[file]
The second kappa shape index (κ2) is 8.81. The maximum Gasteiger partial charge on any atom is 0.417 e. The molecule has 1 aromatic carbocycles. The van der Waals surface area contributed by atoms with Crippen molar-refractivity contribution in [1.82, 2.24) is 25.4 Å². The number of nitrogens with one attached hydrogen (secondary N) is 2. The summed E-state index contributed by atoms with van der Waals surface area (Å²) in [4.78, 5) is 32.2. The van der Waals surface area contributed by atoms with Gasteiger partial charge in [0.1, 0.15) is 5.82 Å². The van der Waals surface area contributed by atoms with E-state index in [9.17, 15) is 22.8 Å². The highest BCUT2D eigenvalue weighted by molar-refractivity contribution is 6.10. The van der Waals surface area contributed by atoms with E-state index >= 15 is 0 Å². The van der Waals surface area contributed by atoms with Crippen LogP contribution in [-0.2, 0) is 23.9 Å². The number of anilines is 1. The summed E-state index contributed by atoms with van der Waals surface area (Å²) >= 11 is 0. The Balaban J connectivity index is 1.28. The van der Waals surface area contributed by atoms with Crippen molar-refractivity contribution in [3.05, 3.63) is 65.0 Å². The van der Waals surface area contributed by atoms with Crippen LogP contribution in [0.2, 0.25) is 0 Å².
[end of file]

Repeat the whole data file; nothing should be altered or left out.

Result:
The second kappa shape index (κ2) is 8.81. The maximum Gasteiger partial charge on any atom is 0.417 e. The molecule has 1 aromatic carbocycles. The van der Waals surface area contributed by atoms with Crippen molar-refractivity contribution in [1.82, 2.24) is 25.4 Å². The number of nitrogens with one attached hydrogen (secondary N) is 2. The summed E-state index contributed by atoms with van der Waals surface area (Å²) in [4.78, 5) is 32.2. The van der Waals surface area contributed by atoms with Gasteiger partial charge in [0.1, 0.15) is 5.82 Å². The van der Waals surface area contributed by atoms with E-state index in [9.17, 15) is 22.8 Å². The highest BCUT2D eigenvalue weighted by molar-refractivity contribution is 6.10. The van der Waals surface area contributed by atoms with E-state index >= 15 is 0 Å². The van der Waals surface area contributed by atoms with Crippen LogP contribution in [-0.2, 0) is 23.9 Å². The number of anilines is 1. The summed E-state index contributed by atoms with van der Waals surface area (Å²) >= 11 is 0. The Balaban J connectivity index is 1.28. The van der Waals surface area contributed by atoms with Crippen molar-refractivity contribution in [3.05, 3.63) is 65.0 Å². The van der Waals surface area contributed by atoms with Crippen LogP contribution in [0.2, 0.25) is 0 Å².